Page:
Hybrids have a safety edge over their conventional twins when it comes to shielding their occupants from injuries in crashes, new research by the Highway Loss Data Institute (HLDI), an Institute affiliate, shows. On average, the odds of being injured in a crash are 25 percent lower for people in hybrids than people traveling in nonhybrid models.
"Weight is a big factor," says Matt Moore, HLDI vice president and an author of the report. "Hybrids on average are 10 percent heavier than their standard counterparts. This extra mass gives them an advantage in crashes that their conventional twins don't have." He notes that other factors, such as how, when, and by whom hybrids are driven, also may contribute. Researchers included controls to reduce the impact these differences may have had on the results.
The new finding is more good news for green-minded drivers who don't want to trade safety for fuel economy. Not so long ago, car buyers had to choose between the two because fuel-efficient cars tended to be smaller and lighter. Now, consumers have more options than ever when it comes to picking an environmentally friendly — and crashworthy — vehicle.
"Saving at the pump no longer means you have to skimp on crash protection," Moore says.
In the study, HLDI estimated the odds that a crash would result in injuries if people were riding in a hybrid versus the conventional version of the same vehicle. The analysis included more than 25 hybrid-conventional vehicle pairs, all 2003-11 models, with at least 1 collision claim and at least 1 related injury claim filed under personal injury protection or medical payment coverage in 2002-10.
Collision coverage pays to repair or replace an at-fault driver's vehicle after a crash with an object or another vehicle. Personal injury protection, or PIP, pays medical expenses for injuries insured drivers and other people in their vehicles sustain in a crash, no matter who is at fault in the collision. Medical payment, or MedPay, covers treatment costs when insured drivers or their passengers are hurt in crashes when the driver is at fault. PIP coverage is sold in states with no-fault insurance systems, and MedPay coverage is sold in tort states.
Hybrids' injury odds were 27 percent lower than their standard counterparts for collision claims with a related PIP claim and 25 percent lower than their twins for collision claims with a related MedPay claim.
It's well known that size and weight influence injury likelihood. In a crash involving two vehicles that differ in size and weight, the people in the smaller, lighter vehicle will be at a disadvantage. The bigger and heavier vehicle will push the smaller, lighter one backward on impact. This means less force on people in the heavier vehicle and more on the people in the lighter one. Greater force means greater risk, so people in the smaller, lighter vehicle are more likely to be injured. Even in single-vehicle crashes, heavier vehicles have an advantage because they are more likely to move, bend, or deform objects they hit (see Status Report special issue: car size, weight, and safety, April 14, 2009).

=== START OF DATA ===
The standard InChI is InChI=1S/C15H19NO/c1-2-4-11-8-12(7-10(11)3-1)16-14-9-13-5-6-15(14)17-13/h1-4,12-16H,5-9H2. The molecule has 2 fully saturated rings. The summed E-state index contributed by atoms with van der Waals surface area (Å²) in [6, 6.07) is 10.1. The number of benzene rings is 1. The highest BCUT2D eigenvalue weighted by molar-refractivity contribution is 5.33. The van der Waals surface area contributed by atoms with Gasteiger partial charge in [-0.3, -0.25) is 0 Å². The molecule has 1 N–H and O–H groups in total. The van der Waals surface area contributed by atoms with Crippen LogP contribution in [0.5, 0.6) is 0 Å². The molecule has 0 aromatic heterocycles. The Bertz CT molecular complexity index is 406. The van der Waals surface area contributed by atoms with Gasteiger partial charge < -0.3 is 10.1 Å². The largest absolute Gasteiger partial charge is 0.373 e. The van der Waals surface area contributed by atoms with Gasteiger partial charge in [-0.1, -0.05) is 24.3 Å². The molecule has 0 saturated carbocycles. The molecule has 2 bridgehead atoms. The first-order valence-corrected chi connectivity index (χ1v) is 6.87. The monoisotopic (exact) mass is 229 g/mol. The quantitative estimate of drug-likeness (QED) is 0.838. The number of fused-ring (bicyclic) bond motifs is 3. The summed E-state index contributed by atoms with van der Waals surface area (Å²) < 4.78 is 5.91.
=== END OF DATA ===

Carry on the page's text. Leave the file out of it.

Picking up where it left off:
Even with advances in occupant protection, larger vehicles still are safer choices than smaller ones. That's why downsizing vehicles to improve fuel efficiency has traditionally resulted in safety trade-offs. The trend among automakers nowadays is to boost fuel economy by designing more efficient internal combustion engines and by adding hybrids to their fleets.
Although hybrids share the same footprint and structure as their conventional counterparts, they outweigh them because of the added heft of battery packs and other components used in dual-power systems. At about 3,600 pounds, a hybrid Honda Accord midsize sedan, for example, can weigh as much as 480 pounds more than a conventional Accord. A hybrid Toyota Highlander, a midsize SUV, weighs about 4,500 pounds, compared with about 4,170 pounds for the conventional Highlander.
"Park any of these pairs side by side and you can't tell the hybrid from the traditional vehicle just by looking at them," Moore points out. "But you could if you were to put them on a scale."
Curb weight in pounds by model, hybrid vs. conventional counterpart
Disentangling size and mass
Moore says the study is unique in its ability to examine how vehicle mass affects injury rates. One question safety advocates long have grappled with is, how much does size affect crashworthiness as compared with weight? These two factors have separate effects, but they are highly correlated. Disentangling them requires keeping one variable constant while modifying the other.
"What we ended up with was a study that may be as good a natural experiment as can be done to examine the effects of mass independent of size," Moore says.
Researchers excluded the Toyota Prius and Honda Insight from the study because they are only sold as hybrids. The analysis controlled for calendar year, rated driver age and gender, marital status, vehicle density (number of registered vehicles per square mile), garaging state, vehicle series, and vehicle age.
Hybrids' driver death rates
HLDI's findings complement other Institute research into how vehicle size and weight affect crash injuries. A recent study found that driver death rates for 2005-08 models with at least 100,000 registered vehicle years decreased as vehicle weight increased (see "Dying in a crash," June 9, 2011).
Every hybrid in the analysis had a lower driver death rate than its conventional twin. For example, the Honda Civic Hybrid had an overall driver death rate of 53 per million registered vehicle years, compared with 55 for the nonhybrid Civic. The hybrid Toyota Camry had a driver death rate of 36, while the standard Camry's rate was 10 points higher.